I had to drill several 3/8" holes into very hard concrete. I purchased a Bosch LBH008 drill bit, but since I hadn't received it, I bought a cheaper $3.60 Makita drill bit that drills incredibly slow. Not only that, but the whole building can hear it since it's the very hard concrete used for the actual building (it's for a fence).

So today I received the new bit. Is it worth switching to this new bit or will it be as slow as the $3 bit I bought three days ago?

I'm using a Craftsman hammer drill.

  • 1
    What kind of drill are you using? The bit you linked to is a hammer drill bit.
    – Chris M.
    Jul 2, 2018 at 13:14
  • What is your current $3.60 bit as well?
    – psaxton
    Jul 2, 2018 at 13:29

1 Answer 1


Neither bit will do well in a standard drill. You need hammer action to chop through concrete with any sort of speed. A hammer drill (conventional drill with hammer action) will work for a few holes with some patience. If you need to bore many holes or to work quickly, a rotary hammer is a must, and they only accept SDS bits with the larger, slotted shaft base.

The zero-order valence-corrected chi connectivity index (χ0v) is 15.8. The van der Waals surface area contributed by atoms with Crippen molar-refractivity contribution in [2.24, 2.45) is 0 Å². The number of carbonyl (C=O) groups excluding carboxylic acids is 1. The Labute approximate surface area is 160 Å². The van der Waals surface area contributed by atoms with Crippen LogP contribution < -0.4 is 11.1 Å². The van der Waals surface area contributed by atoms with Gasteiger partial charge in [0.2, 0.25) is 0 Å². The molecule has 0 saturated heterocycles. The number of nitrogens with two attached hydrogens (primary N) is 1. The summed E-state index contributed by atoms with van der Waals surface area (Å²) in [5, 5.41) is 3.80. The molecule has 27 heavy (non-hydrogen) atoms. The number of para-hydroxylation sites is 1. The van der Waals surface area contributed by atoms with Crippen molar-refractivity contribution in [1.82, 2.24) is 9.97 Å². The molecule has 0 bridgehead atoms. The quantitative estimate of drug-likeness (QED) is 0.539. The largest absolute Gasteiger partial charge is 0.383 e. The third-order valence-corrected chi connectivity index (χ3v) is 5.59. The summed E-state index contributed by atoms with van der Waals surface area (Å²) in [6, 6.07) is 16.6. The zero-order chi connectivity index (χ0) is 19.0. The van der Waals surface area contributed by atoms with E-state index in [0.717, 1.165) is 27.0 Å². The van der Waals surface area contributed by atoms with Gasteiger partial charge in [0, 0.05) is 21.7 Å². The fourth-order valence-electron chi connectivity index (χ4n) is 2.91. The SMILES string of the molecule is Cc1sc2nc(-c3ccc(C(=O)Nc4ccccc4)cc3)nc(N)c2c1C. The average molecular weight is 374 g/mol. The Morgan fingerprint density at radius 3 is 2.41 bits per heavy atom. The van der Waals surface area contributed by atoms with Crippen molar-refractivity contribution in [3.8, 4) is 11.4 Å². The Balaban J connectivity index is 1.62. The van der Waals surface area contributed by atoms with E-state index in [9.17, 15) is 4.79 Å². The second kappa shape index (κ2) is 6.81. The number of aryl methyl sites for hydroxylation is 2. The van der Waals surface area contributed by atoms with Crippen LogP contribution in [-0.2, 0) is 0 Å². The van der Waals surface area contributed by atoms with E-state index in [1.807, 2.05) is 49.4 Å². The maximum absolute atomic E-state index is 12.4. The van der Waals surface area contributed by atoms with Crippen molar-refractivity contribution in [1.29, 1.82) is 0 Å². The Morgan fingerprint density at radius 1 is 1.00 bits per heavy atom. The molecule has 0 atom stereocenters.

That said, the bit itself isn't terribly important with respect to shape. Even worn hammer bits do well if the carbide cutting blades are still attached. They fail when the blades break free of the bit shaft at the weld. At that point the metal in the shaft mushrooms over and you're done.

In short, either bit will do poorly or well depending on the tool that's driving it, and it's just a matter of durability. To get maximum life, spin fast and push slow. Allow cooldown after every few inches of cut.

Since you're using a relatively light-duty hammerdrill, I suggest purchasing a 3/16" bit and start each hole with that. 3/8" is rather large without a rotary hammer and you'll be at it for quite a while.


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